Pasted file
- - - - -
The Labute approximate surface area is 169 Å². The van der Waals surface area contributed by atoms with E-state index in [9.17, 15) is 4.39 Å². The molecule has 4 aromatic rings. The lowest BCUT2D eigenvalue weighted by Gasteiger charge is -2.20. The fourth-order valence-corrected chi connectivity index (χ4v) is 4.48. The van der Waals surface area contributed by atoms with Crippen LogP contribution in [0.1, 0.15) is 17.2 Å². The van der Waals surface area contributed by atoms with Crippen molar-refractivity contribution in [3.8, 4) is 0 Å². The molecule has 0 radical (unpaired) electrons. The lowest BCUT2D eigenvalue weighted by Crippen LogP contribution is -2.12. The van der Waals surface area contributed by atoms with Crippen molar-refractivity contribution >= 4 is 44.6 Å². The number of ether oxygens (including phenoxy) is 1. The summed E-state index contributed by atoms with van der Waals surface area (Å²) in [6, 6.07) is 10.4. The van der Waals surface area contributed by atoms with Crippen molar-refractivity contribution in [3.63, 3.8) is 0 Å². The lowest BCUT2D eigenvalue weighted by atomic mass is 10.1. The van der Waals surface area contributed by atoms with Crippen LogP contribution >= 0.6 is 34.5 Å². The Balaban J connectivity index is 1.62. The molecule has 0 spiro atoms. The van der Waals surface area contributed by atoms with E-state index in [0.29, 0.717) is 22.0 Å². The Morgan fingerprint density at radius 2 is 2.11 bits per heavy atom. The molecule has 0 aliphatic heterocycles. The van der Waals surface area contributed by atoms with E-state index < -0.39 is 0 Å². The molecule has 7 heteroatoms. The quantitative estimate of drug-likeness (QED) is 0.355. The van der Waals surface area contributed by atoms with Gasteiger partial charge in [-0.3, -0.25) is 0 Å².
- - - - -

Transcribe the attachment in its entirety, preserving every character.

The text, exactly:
The Labute approximate surface area is 169 Å². The van der Waals surface area contributed by atoms with E-state index in [9.17, 15) is 4.39 Å². The molecule has 4 aromatic rings. The lowest BCUT2D eigenvalue weighted by Gasteiger charge is -2.20. The fourth-order valence-corrected chi connectivity index (χ4v) is 4.48. The van der Waals surface area contributed by atoms with Crippen LogP contribution in [0.1, 0.15) is 17.2 Å². The van der Waals surface area contributed by atoms with Crippen molar-refractivity contribution in [3.8, 4) is 0 Å². The molecule has 0 radical (unpaired) electrons. The lowest BCUT2D eigenvalue weighted by Crippen LogP contribution is -2.12. The van der Waals surface area contributed by atoms with Crippen molar-refractivity contribution >= 4 is 44.6 Å². The number of ether oxygens (including phenoxy) is 1. The summed E-state index contributed by atoms with van der Waals surface area (Å²) in [6, 6.07) is 10.4. The van der Waals surface area contributed by atoms with Crippen molar-refractivity contribution in [3.63, 3.8) is 0 Å². The lowest BCUT2D eigenvalue weighted by atomic mass is 10.1. The van der Waals surface area contributed by atoms with Crippen LogP contribution >= 0.6 is 34.5 Å². The Balaban J connectivity index is 1.62. The molecule has 0 spiro atoms. The van der Waals surface area contributed by atoms with E-state index in [0.29, 0.717) is 22.0 Å². The Morgan fingerprint density at radius 2 is 2.11 bits per heavy atom. The molecule has 0 aliphatic heterocycles. The van der Waals surface area contributed by atoms with E-state index < -0.39 is 0 Å². The molecule has 7 heteroatoms. The quantitative estimate of drug-likeness (QED) is 0.355. The van der Waals surface area contributed by atoms with Gasteiger partial charge in [-0.3, -0.25) is 0 Å².